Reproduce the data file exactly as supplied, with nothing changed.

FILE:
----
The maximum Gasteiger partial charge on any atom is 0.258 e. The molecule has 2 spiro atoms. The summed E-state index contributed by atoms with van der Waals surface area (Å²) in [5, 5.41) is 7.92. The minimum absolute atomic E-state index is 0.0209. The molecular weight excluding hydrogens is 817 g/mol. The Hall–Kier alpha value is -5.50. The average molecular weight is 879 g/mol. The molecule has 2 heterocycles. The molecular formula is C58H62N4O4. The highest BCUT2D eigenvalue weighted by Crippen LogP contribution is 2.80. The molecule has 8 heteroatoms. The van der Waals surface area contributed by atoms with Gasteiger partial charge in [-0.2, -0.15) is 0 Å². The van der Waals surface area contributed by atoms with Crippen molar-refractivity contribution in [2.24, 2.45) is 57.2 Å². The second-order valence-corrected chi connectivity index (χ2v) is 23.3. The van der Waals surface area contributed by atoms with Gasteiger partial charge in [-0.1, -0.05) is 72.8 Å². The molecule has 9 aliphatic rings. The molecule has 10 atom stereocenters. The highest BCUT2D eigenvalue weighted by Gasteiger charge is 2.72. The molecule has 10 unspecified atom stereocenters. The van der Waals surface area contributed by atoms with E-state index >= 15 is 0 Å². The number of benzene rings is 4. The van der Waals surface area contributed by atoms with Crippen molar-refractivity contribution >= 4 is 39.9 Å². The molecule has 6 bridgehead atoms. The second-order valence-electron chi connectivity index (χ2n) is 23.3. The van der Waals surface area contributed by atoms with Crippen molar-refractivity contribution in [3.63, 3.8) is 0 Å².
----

The maximum Gasteiger partial charge on any atom is 0.258 e. The molecule has 2 spiro atoms. The summed E-state index contributed by atoms with van der Waals surface area (Å²) in [5, 5.41) is 7.92. The minimum absolute atomic E-state index is 0.0209. The molecular weight excluding hydrogens is 817 g/mol. The Hall–Kier alpha value is -5.50. The average molecular weight is 879 g/mol. The molecule has 2 heterocycles. The molecular formula is C58H62N4O4. The highest BCUT2D eigenvalue weighted by Crippen LogP contribution is 2.80. The molecule has 8 heteroatoms. The van der Waals surface area contributed by atoms with Gasteiger partial charge in [-0.2, -0.15) is 0 Å². The van der Waals surface area contributed by atoms with Crippen molar-refractivity contribution in [2.24, 2.45) is 57.2 Å². The second-order valence-corrected chi connectivity index (χ2v) is 23.3. The van der Waals surface area contributed by atoms with Gasteiger partial charge in [-0.1, -0.05) is 72.8 Å². The molecule has 9 aliphatic rings. The molecule has 10 atom stereocenters. The highest BCUT2D eigenvalue weighted by Gasteiger charge is 2.72. The molecule has 10 unspecified atom stereocenters. The van der Waals surface area contributed by atoms with E-state index >= 15 is 0 Å². The number of benzene rings is 4. The van der Waals surface area contributed by atoms with Crippen molar-refractivity contribution >= 4 is 39.9 Å². The molecule has 6 bridgehead atoms. The second-order valence-electron chi connectivity index (χ2n) is 23.3. The van der Waals surface area contributed by atoms with Crippen molar-refractivity contribution in [3.63, 3.8) is 0 Å².